I have begun 2015 by reading a book that I should have already read twice. J. Gresham Machen’s What is Faith? is a classic theological text that examines the doctrine of saving faith while denigrating the liberal theology of his day. I came across something in the second chapter of his book that caused deep reflection. I wanted to share some of these musings.
Romans 8:31 is one of the most beloved and encouraging verses in the entire Bible. It is an expression of God’s immeasurable love and grace. It is found in one of the most profound and important sections of Scripture in the entire Bible. Romans 8:31-39 is basically a grand exultation in the love of God. While John 3:16 is a tremendous description of God’s love, nothing grasps the depths and extent of God’s love like Romans 8 and specifically Romans 8:31-39. Beautiful, poetic words flow from Paul’s pen as he was moved by the Holy Spirit to compose a glorious doxology of God’s love.
In the stream of words that display the glory of God’s love, there is one word that recently stood out to me; and it may be a word you would least expect.
After Paul asks what can be said now that he has explained the totality of God’s salvation from election to glorification, he says,
If God is for us, who can be against us?
The word that I have been sitting on is the word, “If.” If God is for us is a phrase that if left alone is absolutely frightening. I think we too easily pass by this word and interpret the verse as a conditional statement used by Paul with an assumed answer to drive home the force of his point regarding God’s everlasting love. Think about it. If God is for us. This phrase takes me back to Eden. It takes me back to my own sin. It causes me to reflect on the depth of God’s love.
When Adam sinned against God by breaking the covenant of works that necessitated his perfect obedience, he was immediately (along with the rest of mankind) thrust into the mire of eternal guilt and despair. From this point on, nothing necessitates that God respond with grace and love. God has no outside obligation to be “for us.” It is not as if we were some hot commodity that God just had to rescue because of our worth. No, we had forsaken our dignified right as heirs to the Kingdom. In Adam, we failed to fill the earth with the glory of the Lord. Instead, we began building a kingdom of our own based on obedience to the will of our sinful passions. In this state, we deserve God’s wrath and curse. And we definitely do not deserve his favor.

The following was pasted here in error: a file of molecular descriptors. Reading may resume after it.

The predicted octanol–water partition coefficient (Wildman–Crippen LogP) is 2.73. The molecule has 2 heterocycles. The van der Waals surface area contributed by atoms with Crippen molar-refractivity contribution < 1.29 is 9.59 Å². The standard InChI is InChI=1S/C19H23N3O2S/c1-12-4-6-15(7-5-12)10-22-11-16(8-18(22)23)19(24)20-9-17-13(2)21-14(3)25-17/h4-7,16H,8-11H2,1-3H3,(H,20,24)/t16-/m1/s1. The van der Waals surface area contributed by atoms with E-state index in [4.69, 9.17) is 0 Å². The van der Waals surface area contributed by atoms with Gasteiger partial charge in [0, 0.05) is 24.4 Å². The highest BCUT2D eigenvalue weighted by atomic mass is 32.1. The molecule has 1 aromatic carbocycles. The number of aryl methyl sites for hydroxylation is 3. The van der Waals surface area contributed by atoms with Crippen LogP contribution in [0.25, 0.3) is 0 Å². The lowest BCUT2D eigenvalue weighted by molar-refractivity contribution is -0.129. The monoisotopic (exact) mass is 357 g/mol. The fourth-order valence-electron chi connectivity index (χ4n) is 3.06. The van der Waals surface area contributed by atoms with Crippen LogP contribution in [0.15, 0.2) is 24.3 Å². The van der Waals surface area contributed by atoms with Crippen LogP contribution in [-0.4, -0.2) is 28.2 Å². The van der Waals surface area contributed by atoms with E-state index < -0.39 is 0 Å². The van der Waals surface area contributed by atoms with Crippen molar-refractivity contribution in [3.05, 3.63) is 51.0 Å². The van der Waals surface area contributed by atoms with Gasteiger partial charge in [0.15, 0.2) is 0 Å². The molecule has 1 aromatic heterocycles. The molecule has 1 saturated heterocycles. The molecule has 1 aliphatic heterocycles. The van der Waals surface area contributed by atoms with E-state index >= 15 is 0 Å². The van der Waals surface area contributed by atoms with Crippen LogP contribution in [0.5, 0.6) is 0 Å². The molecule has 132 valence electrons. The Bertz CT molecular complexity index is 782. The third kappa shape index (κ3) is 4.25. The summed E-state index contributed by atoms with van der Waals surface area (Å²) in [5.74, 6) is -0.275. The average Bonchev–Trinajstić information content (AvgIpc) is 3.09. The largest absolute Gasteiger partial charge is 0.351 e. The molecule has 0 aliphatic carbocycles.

If God is for us. Who knew such a small word could cause my heart to stop? Think about it. God did not have to be for us. He could have left us in our guilt and he would be no less righteous. He could have left us in our sin and he would be no less good. God’s holiness, which is the glorious manifestation of all his attributes, is not dependent on the obedience of his creation. God is not love because he sets his favor toward sinners. He is and has been love for all eternity, before his rebellious creatures ever existed. His actions flow from his character, but his character is not determined by his actions or lack thereof. So, if God had not acted to save sinners, his character would remain eternally intact and perfect.
But what if God is not for us? He is still God, but our lives would be drastically different if he were not for us. If God is not for us, then our lives will be an endless and impossible search for pleasure, satisfaction, and joy, that will end in eternal misery. If God is not for us, then He is against us! How dreadfully important is this verse. For non-believers, this is the state they are in. This was the state I was in. As I walked in the darkness of my sin, God was not for me.